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Research sheds light on the underlying mechanics of soft filaments



  Better understanding of the soft artificial muscles
A thread is gripped at the upper end and stretched with a small amount by applying an axial load down to the lower end. The lower end is then twisted, keeping the axial load of the lower end constant. Once a critical amount of twist is inserted, the thread spontaneously curves into a magnifying glass. Credit: Nicholas Charles / Harvard SEAS

Artificial muscles will power the soft robots and wearable devices of the future. But one must understand more about the basic mechanics of these powerful structures in order to design and build new devices.


Now, researchers at the Harvard John A. Paulson School of Engineering and Applied Sciences (SEAS) have discovered some of the basic physical properties of artificial muscle fibers.

"Thin soft fibers that can easily be stretched, bent, twisted or sheared are capable of extreme deformation that results in knot-like structures, like braids or loops, which can easily store or release energy," said L. Mahadevan, Professor of Applied Mathematics at Lola England de Valpin, Organism and Evolution Biology and Physics. "This has been used by a number of experimental groups recently to create prototypical artificial muscle fibers. But how the topology, geometry, and mechanics of these slender fibers combine during this process was not completely clear. Our study explains the theoretical principles that underlie this form of transformation and sheds light on the basic principles of design. "

'Soft fibers are the basic unit of musculature and could be used in everything from robotics to intelligent textiles that can respond to stimuli such as heat or humidity," said Nicola Charles, Ph.D. mathematics and the first author of the article. "The possibilities are endless if we can understand the system. Our work explains the complex morphology of soft, highly stretched and twisted fibers and provides guidance on the best designs. "

  Better understanding of soft artificial muscles
A thread is tightened at the upper end and pre-stretched by application of the axial load down to the lower end.After a critical amount of twist is inserted, the thread spontaneously curves into a form known as a solenoid Credit: Nicholas Charles / Harvard SEAS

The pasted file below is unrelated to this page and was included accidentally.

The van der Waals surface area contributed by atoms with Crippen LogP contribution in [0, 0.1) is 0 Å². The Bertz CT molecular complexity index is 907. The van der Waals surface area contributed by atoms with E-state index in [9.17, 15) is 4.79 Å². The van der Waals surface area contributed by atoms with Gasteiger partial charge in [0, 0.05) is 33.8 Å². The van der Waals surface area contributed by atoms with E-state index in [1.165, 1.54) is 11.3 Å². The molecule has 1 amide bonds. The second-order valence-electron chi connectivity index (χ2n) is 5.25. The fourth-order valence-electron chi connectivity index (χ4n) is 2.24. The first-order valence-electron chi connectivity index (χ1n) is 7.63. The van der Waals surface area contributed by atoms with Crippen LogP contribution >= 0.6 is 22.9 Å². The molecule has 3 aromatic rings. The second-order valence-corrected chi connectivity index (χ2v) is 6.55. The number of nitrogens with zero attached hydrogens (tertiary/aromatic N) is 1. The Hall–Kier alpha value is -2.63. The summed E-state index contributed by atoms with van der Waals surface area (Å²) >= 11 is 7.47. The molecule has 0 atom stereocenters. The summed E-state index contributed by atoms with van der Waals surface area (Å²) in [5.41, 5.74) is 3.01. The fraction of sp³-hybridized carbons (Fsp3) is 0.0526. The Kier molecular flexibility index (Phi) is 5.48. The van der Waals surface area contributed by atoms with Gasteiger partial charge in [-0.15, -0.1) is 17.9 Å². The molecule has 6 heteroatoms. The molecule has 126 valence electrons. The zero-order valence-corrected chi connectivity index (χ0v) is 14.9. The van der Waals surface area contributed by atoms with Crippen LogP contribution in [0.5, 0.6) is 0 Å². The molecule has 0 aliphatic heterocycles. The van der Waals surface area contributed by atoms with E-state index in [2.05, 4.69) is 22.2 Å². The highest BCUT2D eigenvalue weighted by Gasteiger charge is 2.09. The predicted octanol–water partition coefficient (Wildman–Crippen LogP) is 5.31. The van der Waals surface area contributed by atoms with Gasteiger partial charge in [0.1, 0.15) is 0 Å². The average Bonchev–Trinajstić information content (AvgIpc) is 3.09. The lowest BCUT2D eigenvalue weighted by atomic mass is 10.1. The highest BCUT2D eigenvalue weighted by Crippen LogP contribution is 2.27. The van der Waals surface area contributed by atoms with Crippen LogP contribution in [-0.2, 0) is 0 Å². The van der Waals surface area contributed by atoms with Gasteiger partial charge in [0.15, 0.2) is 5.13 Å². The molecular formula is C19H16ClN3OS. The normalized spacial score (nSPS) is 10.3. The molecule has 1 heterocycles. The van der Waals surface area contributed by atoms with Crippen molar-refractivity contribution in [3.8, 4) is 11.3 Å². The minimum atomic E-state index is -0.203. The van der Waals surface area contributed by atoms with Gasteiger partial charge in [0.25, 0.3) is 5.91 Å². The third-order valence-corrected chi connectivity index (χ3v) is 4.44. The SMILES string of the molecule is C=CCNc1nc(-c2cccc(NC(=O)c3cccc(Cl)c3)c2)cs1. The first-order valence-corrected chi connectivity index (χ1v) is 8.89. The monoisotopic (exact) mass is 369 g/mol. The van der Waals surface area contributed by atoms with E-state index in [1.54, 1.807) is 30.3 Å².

The study was published in Physical Review Letters .

Soft fibers or filaments may be stretched, cut, bent or twisted. How these different actions interact to form nodes, braids and spirals is important for the design of soft actuators. Imagine stretching and twisting the rubber band as tightly as possible. As the twist becomes more tight and tight, part of the strap will pop out of the plane and begin to twist around itself in a coil or knot. These coils and contours, in the correct shape, can be harnessed to trigger the tangled fiber.

Researchers have found that different levels of tension and torsion lead to different types of complex non-planar shapes. They characterized which shapes lead to crooked loops, which to tight coils and which to a mixture of the two. They found that pre-stretching was important for the formation of coils, as these forms were the most stable when stretching, and modeled how such coils could be used to produce mechanical work.

"This study gives us a simple way to predict how soft the fibers will react to twisting and stretching," says Charles.

of hair, polymer dynamics and the dynamics of the lines of the magnetic field of the sun and other stars – said Mahadevan.


Studies show that twisting is hot, unwinding is cool


Provided by
Harvard John A. Paulson School of Engineering and Applied Sciences
Reference :
The study sheds light on the underlying mechanics of soft fibers (2019, November 15)
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from https://phys.org/news/2019-11-underlying-mechanics-soft-filaments.html

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